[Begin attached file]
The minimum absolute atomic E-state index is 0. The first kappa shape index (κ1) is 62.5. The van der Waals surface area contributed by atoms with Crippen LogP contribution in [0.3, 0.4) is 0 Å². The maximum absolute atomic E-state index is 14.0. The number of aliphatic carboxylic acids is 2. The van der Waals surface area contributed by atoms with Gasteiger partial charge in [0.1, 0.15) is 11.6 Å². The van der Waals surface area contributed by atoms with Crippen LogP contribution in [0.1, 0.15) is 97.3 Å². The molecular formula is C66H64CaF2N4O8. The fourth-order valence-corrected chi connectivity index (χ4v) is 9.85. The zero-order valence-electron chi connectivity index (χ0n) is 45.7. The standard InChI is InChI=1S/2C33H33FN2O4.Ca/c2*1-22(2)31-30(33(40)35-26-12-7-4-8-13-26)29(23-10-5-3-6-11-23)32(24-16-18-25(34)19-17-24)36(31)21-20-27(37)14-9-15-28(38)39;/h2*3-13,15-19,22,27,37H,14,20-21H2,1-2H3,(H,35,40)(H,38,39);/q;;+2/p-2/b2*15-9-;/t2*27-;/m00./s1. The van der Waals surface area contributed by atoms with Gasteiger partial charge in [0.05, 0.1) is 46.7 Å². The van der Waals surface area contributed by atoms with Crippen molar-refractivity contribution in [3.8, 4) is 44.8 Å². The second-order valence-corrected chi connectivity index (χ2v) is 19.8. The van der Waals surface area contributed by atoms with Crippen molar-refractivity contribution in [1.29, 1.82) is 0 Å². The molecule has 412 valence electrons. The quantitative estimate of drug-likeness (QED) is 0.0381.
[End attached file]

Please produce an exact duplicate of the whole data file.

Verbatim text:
The minimum absolute atomic E-state index is 0. The first kappa shape index (κ1) is 62.5. The van der Waals surface area contributed by atoms with Crippen LogP contribution in [0.3, 0.4) is 0 Å². The maximum absolute atomic E-state index is 14.0. The number of aliphatic carboxylic acids is 2. The van der Waals surface area contributed by atoms with Gasteiger partial charge in [0.1, 0.15) is 11.6 Å². The van der Waals surface area contributed by atoms with Crippen LogP contribution in [0.1, 0.15) is 97.3 Å². The molecular formula is C66H64CaF2N4O8. The fourth-order valence-corrected chi connectivity index (χ4v) is 9.85. The zero-order valence-electron chi connectivity index (χ0n) is 45.7. The standard InChI is InChI=1S/2C33H33FN2O4.Ca/c2*1-22(2)31-30(33(40)35-26-12-7-4-8-13-26)29(23-10-5-3-6-11-23)32(24-16-18-25(34)19-17-24)36(31)21-20-27(37)14-9-15-28(38)39;/h2*3-13,15-19,22,27,37H,14,20-21H2,1-2H3,(H,35,40)(H,38,39);/q;;+2/p-2/b2*15-9-;/t2*27-;/m00./s1. The van der Waals surface area contributed by atoms with Gasteiger partial charge in [0.05, 0.1) is 46.7 Å². The van der Waals surface area contributed by atoms with Crippen molar-refractivity contribution in [3.8, 4) is 44.8 Å². The second-order valence-corrected chi connectivity index (χ2v) is 19.8. The van der Waals surface area contributed by atoms with Crippen molar-refractivity contribution in [1.29, 1.82) is 0 Å². The molecule has 412 valence electrons. The quantitative estimate of drug-likeness (QED) is 0.0381.